Honda Says Lithium-Ion EVs Will Always be Expensive Than ICE Cars

As electric cars continue to grow in popularity, purchase costs are beginning to become more on par with ICE vehicles – especially in Europe, where conventional cars with gasoline engines are being increasingly penalized. In some cases, electric cars are significantly cheaper than their ICE alternatives.

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For example, a Porsche Taycan costs roughly half as much as a Panamera in Norway. Meanwhile in France, a BMW i4 M50 is 35% cheaper than a less powerful M3 or M4. However, on the lower end of the segments, EVs are still considerably more than equivalent ICE cars. In Germany, a Volkswagen ID.3 costs at least €38,000 compared to a well-equipped Golf that can be had for €8,000 less.

So, why is it that entry-level EVs remain more expensive than their combustion-engine equivalents? Honda’s Vice President of Business and Sales for America, Dave Gardner, was recently quizzed on the matter and commented:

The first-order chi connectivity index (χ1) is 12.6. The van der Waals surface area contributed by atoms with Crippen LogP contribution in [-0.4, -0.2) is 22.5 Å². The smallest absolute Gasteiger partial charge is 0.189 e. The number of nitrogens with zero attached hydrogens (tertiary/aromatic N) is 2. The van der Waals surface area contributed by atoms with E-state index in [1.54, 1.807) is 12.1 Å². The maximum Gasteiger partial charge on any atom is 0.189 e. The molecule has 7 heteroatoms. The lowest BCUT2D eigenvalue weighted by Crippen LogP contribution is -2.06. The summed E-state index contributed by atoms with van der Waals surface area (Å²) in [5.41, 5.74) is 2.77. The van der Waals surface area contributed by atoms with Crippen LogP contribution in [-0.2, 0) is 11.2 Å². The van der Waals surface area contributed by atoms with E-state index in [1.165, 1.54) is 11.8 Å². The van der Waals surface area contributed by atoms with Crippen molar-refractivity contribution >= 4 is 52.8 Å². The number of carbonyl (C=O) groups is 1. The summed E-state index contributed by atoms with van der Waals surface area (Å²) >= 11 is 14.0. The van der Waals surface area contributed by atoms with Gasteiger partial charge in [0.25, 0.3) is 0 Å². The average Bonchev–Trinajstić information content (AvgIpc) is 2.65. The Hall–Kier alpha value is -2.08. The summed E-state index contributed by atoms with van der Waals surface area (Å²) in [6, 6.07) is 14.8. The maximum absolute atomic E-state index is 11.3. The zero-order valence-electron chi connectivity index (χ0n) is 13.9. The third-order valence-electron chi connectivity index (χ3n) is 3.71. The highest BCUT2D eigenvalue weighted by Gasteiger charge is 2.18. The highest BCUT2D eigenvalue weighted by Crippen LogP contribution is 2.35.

“We [Honda] don’t really believe that the current lithium-ion technology is the long-term solution. Solid-State batteries are going to be the game changer for us.”

Dave Gardner believes solid-state batteries will enable entry-level EVs to be priced “in the neighborhood of what a nice [ICE] vehicle costs.” However, he also admitted that solid-state batteries are still a while away and won’t be used on the brand’s upcoming Prologue crossover. That being said, Honda says it is committed to the development of solid-state batteries and has recently announced a $310 million investment in this area.

Honda’s first mass-production EV, the E city car, hasn’t been a great success from a sales perspective. Only 3,752 units were sold in Europe last year, despite targeted sales of around 10,000 units. Although Honda E received plenty of praise for its retro-inspired funky design and tech-laden interior, however its poor range of just around 210 km and €30k+ price has drawn criticism from many.

Undoubtedly, Honda will be hoping its upcoming Prologue electric crossover will sell better – even if it costs consumers more than a similarly equipped CRV.

Source: InsideEVs

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